High School FIRST Robotics Team Increases Accountability and Collaboration Using GQueues
Robo Raiders, founded in 2009, is a FIRST Robotics team based in Mascoutah, Illinois. They are one of over 3,000 high school teams from 25 countries that participate in FIRST® (For Inspiration and Recognition of Science and Technology), which was founded in 1989 to inspire youth to become leaders in the fields of science and technology. The growth of FIRST has been made possible by mentors, parents, teachers, community leaders, and citizens who have volunteered their time, resources and talent throughout the years. The Robo Raiders team is comprised of 13 home-schooled high school students and several adult mentors who support their success. They work together throughout the year to plan, design, build, and drive robots that solve problems presented to them during competitions. Through these experiences students learn real-world team-building strategies, and have opportunities to educate and mentor other robotics teams.
Increasing Transparency and Accountability
According to team members Ava Merrifield and Reyna Davis, the Robo Raiders have a lot of fun learning and solving problems. Each year they dedicate hundreds of hours to planning, designing, building, programming, testing, and driving a robot that they think will do well on the robot mission field. Their team has won several awards since they started competing in 2009. Merrifield and Davis credit much of this success to their organizational set-up, along with hard work and thoughtful planning. They both explained that their team is structured like a business, with subteams that are separated between technical and non-technical responsibilities including fabrication, programming, marketing, finance, and project management.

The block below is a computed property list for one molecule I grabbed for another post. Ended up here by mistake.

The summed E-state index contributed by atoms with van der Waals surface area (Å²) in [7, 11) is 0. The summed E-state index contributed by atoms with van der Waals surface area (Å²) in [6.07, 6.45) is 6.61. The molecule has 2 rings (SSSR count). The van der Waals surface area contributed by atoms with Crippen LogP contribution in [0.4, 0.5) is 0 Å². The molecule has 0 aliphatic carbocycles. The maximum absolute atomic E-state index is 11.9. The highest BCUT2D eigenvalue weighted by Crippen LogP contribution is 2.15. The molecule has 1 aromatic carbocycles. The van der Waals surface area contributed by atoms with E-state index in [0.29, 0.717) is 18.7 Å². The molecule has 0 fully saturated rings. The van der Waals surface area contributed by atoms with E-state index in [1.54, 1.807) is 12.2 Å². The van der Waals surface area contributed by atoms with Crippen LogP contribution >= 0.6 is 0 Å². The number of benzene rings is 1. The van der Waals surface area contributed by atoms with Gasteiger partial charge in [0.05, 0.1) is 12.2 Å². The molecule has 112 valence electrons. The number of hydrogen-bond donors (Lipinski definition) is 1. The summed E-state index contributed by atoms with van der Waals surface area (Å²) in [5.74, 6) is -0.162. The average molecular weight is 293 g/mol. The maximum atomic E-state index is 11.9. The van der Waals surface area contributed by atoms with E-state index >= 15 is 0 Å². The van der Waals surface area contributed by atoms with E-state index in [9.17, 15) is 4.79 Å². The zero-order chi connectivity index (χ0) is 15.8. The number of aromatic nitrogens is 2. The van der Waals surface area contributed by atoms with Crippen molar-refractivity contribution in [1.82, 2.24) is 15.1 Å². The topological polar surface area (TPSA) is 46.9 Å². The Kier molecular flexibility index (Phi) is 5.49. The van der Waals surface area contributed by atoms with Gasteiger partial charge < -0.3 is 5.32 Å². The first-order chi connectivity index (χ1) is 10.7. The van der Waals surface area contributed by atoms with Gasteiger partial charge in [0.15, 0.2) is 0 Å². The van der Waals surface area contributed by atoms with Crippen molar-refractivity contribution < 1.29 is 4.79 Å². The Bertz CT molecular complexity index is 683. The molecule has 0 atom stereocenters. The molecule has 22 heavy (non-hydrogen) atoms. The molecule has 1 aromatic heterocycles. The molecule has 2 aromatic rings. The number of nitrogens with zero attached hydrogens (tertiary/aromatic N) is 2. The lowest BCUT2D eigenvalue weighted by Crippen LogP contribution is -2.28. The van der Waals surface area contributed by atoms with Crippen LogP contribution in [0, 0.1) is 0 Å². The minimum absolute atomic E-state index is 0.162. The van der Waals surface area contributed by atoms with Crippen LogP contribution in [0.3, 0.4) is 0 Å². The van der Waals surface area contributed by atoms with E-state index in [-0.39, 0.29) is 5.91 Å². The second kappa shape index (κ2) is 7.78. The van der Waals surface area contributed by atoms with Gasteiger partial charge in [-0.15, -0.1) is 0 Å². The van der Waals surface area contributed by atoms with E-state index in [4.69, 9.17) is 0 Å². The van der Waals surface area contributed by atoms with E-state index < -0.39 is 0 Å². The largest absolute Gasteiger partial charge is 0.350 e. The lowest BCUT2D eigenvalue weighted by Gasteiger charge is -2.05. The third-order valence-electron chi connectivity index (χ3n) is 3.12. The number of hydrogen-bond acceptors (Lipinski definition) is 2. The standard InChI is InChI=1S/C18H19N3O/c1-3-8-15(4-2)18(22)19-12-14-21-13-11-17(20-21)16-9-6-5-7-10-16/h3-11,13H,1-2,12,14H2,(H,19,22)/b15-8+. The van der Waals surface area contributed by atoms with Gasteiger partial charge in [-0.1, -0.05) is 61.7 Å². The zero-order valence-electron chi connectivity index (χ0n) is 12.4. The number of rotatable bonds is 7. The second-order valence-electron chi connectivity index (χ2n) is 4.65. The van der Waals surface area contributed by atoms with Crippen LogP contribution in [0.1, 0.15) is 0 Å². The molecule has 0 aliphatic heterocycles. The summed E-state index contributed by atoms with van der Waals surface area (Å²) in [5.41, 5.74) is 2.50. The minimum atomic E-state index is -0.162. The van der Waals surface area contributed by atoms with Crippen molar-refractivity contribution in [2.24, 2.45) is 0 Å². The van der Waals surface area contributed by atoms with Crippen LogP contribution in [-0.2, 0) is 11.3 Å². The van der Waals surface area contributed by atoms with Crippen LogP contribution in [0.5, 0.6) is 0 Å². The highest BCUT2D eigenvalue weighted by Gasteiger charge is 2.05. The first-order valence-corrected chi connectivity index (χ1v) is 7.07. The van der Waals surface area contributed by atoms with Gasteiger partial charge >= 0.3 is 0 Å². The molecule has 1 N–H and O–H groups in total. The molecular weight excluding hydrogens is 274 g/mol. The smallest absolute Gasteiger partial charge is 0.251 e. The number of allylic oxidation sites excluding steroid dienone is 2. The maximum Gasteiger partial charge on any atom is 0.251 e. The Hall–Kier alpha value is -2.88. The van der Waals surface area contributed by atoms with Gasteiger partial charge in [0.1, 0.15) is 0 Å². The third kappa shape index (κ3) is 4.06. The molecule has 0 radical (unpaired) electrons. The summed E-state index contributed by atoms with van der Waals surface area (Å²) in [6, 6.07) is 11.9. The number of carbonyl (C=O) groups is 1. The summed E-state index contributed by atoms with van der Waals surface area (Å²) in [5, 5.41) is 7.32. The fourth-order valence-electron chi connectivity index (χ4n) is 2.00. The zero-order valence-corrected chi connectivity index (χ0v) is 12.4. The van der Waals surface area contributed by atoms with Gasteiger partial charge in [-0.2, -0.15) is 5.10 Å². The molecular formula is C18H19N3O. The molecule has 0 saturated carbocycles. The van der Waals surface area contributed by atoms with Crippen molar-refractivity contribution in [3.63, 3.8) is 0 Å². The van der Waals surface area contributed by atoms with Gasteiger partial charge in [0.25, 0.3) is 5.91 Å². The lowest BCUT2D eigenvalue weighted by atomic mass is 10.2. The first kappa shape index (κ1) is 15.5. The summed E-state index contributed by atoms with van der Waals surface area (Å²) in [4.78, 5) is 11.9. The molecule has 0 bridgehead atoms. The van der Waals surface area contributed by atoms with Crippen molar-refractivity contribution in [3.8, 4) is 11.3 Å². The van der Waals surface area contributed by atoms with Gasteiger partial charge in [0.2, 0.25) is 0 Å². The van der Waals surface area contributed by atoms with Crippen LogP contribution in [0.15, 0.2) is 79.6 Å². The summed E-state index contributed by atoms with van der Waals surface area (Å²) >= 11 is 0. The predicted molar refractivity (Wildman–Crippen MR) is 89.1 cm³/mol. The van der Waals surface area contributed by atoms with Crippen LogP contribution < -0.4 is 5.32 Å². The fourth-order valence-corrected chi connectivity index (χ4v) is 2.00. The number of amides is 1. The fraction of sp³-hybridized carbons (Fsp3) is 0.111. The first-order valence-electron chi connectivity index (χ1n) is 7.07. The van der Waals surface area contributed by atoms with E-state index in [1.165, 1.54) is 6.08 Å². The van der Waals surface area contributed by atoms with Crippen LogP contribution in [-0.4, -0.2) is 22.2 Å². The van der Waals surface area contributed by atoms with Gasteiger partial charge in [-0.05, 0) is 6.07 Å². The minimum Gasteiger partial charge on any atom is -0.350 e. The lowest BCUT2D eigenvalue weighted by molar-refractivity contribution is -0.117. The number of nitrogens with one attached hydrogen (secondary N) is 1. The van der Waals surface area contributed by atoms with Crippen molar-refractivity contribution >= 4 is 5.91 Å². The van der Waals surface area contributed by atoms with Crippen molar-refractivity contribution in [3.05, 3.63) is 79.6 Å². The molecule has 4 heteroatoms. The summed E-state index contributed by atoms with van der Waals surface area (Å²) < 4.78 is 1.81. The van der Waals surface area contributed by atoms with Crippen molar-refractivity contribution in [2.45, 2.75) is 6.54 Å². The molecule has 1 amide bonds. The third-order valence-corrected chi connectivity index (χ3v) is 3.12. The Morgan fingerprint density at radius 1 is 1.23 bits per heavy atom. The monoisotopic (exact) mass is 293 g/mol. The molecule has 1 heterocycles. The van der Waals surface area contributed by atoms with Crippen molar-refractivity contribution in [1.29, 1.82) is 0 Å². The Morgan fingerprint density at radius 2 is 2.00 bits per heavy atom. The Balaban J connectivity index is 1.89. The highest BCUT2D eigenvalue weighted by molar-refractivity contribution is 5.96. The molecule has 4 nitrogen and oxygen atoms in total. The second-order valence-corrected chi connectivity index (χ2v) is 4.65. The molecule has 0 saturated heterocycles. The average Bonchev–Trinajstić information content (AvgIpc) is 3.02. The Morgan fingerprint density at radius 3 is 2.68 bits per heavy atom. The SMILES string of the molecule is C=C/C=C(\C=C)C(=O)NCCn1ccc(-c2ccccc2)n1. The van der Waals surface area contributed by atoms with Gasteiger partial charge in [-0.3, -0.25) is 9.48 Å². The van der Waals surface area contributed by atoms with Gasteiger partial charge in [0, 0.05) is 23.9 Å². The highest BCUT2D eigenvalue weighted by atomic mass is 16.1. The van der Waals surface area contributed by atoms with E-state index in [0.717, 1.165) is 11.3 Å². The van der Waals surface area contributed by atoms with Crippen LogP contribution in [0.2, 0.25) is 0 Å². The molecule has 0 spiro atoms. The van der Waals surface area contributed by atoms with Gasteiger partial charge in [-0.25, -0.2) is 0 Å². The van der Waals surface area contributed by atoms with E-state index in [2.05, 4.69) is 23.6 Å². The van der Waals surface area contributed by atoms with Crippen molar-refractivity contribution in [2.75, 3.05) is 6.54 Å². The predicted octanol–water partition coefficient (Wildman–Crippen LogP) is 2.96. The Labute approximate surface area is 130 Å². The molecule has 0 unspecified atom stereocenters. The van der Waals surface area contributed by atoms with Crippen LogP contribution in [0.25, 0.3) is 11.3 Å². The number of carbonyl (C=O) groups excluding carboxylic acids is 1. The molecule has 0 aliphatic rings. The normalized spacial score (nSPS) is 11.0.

In 2016, Jason Rahm, one of the adult mentors for the Robo Raiders team, noticed that some members of the team were having trouble keeping track of their assigned tasks and responsibilities. In spite of their best efforts to stay organized during their twice weekly meetings, the team primarily communicated via email throughout the week. Though this system was simple enough, Rahm explained that tasks were getting missed and it was difficult to track the status of action items and the individuals responsible for their completion. Rahm and his fellow mentors decided it was time to find a more structured system for managing tasks and increasing accountability. They needed an online tool that students could access from anywhere and help them stay on track even if they missed a meeting.
When the team began searching for a tool that met their criteria, GQueues immediately caught their attention. Rahm explained, "I've worked at many different companies with different task management tools; some more successful than others. The combined simplicity and power of GQueues made it very appealing." He shared that it was an affordable option that allowed mentors and students to understand the team's workload and have visual reminders of what needed to be done to support their continued success.
Simple, Streamlined Integrations
Since the introduction of GQueues to the Robo Raiders team in 2016, all members have embraced the tool for collaboration. Everyone uses it to stay on top of their robotics work, and several members use it to manage their personal tasks as well. Merrifield, who has a very busy schedule outside of Robo Raiders, explained that she also has personal queues where she tracks her school work and other extra curricular responsibilities. "GQueues allows me to balance my robotics tasks with other life tasks, so I know that I won't miss anything," she noted. Rahm shared how he also uses personal queues to monitor his son's school work, who is a student on the team, and home-schooled by Rahm. "I'm his teacher and principal for high school, so I manage his tasks in GQueues for my own visibility and to track the work that he owes me."